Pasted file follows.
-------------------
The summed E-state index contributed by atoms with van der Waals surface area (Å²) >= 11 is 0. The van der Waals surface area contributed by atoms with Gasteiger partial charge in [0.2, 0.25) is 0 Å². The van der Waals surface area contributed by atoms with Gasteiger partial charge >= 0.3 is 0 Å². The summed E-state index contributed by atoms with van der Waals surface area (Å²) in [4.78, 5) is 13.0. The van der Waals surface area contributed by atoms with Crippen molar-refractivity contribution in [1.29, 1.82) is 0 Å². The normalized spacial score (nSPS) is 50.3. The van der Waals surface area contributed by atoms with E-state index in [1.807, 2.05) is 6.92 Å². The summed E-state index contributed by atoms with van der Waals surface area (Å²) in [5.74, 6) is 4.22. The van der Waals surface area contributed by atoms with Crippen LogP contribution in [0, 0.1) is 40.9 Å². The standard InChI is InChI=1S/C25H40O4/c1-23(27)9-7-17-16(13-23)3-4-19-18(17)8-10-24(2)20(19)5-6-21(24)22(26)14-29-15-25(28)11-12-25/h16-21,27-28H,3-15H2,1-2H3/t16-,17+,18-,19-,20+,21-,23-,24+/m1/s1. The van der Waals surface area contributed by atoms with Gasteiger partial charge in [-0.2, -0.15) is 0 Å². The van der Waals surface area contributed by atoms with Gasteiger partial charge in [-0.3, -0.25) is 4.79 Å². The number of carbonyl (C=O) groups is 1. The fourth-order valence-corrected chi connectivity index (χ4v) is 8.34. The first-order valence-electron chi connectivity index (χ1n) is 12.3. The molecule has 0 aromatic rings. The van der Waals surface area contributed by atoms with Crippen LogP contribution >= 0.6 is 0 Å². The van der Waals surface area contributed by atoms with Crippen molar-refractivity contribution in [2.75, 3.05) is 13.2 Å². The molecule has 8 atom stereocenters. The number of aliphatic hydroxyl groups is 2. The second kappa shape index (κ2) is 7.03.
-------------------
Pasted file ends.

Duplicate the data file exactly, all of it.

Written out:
The summed E-state index contributed by atoms with van der Waals surface area (Å²) >= 11 is 0. The van der Waals surface area contributed by atoms with Gasteiger partial charge in [0.2, 0.25) is 0 Å². The van der Waals surface area contributed by atoms with Gasteiger partial charge >= 0.3 is 0 Å². The summed E-state index contributed by atoms with van der Waals surface area (Å²) in [4.78, 5) is 13.0. The van der Waals surface area contributed by atoms with Crippen molar-refractivity contribution in [1.29, 1.82) is 0 Å². The normalized spacial score (nSPS) is 50.3. The van der Waals surface area contributed by atoms with E-state index in [1.807, 2.05) is 6.92 Å². The summed E-state index contributed by atoms with van der Waals surface area (Å²) in [5.74, 6) is 4.22. The van der Waals surface area contributed by atoms with Crippen LogP contribution in [0, 0.1) is 40.9 Å². The standard InChI is InChI=1S/C25H40O4/c1-23(27)9-7-17-16(13-23)3-4-19-18(17)8-10-24(2)20(19)5-6-21(24)22(26)14-29-15-25(28)11-12-25/h16-21,27-28H,3-15H2,1-2H3/t16-,17+,18-,19-,20+,21-,23-,24+/m1/s1. The van der Waals surface area contributed by atoms with Gasteiger partial charge in [-0.2, -0.15) is 0 Å². The van der Waals surface area contributed by atoms with Gasteiger partial charge in [-0.3, -0.25) is 4.79 Å². The number of carbonyl (C=O) groups is 1. The fourth-order valence-corrected chi connectivity index (χ4v) is 8.34. The first-order valence-electron chi connectivity index (χ1n) is 12.3. The molecule has 0 aromatic rings. The van der Waals surface area contributed by atoms with Crippen LogP contribution >= 0.6 is 0 Å². The van der Waals surface area contributed by atoms with Crippen molar-refractivity contribution in [2.75, 3.05) is 13.2 Å². The molecule has 8 atom stereocenters. The number of aliphatic hydroxyl groups is 2. The second kappa shape index (κ2) is 7.03.